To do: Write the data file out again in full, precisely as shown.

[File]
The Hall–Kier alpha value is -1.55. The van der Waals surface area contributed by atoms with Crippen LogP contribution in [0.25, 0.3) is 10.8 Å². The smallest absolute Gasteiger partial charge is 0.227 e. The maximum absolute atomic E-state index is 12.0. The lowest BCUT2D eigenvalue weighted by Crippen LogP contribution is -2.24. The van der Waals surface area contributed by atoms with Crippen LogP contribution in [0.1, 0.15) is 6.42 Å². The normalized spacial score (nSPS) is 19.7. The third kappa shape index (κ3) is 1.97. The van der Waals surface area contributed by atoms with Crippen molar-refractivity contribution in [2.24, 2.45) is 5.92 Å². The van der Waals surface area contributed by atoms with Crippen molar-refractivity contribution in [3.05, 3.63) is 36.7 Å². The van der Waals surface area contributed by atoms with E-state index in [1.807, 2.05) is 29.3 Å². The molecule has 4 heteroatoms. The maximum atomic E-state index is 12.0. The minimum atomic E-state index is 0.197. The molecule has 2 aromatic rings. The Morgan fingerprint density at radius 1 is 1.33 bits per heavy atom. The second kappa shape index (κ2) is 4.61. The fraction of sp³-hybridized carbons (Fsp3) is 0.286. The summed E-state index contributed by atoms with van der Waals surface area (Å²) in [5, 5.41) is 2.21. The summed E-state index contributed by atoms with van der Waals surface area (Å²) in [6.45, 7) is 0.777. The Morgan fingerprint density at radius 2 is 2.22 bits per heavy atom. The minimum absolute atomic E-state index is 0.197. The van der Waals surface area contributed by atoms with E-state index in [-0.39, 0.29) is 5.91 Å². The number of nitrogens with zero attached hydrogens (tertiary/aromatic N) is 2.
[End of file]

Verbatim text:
The Hall–Kier alpha value is -1.55. The van der Waals surface area contributed by atoms with Crippen LogP contribution in [0.25, 0.3) is 10.8 Å². The smallest absolute Gasteiger partial charge is 0.227 e. The maximum absolute atomic E-state index is 12.0. The lowest BCUT2D eigenvalue weighted by Crippen LogP contribution is -2.24. The van der Waals surface area contributed by atoms with Crippen LogP contribution in [0.1, 0.15) is 6.42 Å². The normalized spacial score (nSPS) is 19.7. The third kappa shape index (κ3) is 1.97. The van der Waals surface area contributed by atoms with Crippen molar-refractivity contribution in [2.24, 2.45) is 5.92 Å². The van der Waals surface area contributed by atoms with Crippen molar-refractivity contribution in [3.05, 3.63) is 36.7 Å². The van der Waals surface area contributed by atoms with E-state index in [1.807, 2.05) is 29.3 Å². The molecule has 4 heteroatoms. The maximum atomic E-state index is 12.0. The minimum atomic E-state index is 0.197. The molecule has 2 aromatic rings. The Morgan fingerprint density at radius 1 is 1.33 bits per heavy atom. The second kappa shape index (κ2) is 4.61. The fraction of sp³-hybridized carbons (Fsp3) is 0.286. The summed E-state index contributed by atoms with van der Waals surface area (Å²) in [5, 5.41) is 2.21. The summed E-state index contributed by atoms with van der Waals surface area (Å²) in [6.45, 7) is 0.777. The Morgan fingerprint density at radius 2 is 2.22 bits per heavy atom. The minimum absolute atomic E-state index is 0.197. The van der Waals surface area contributed by atoms with E-state index in [-0.39, 0.29) is 5.91 Å². The number of nitrogens with zero attached hydrogens (tertiary/aromatic N) is 2.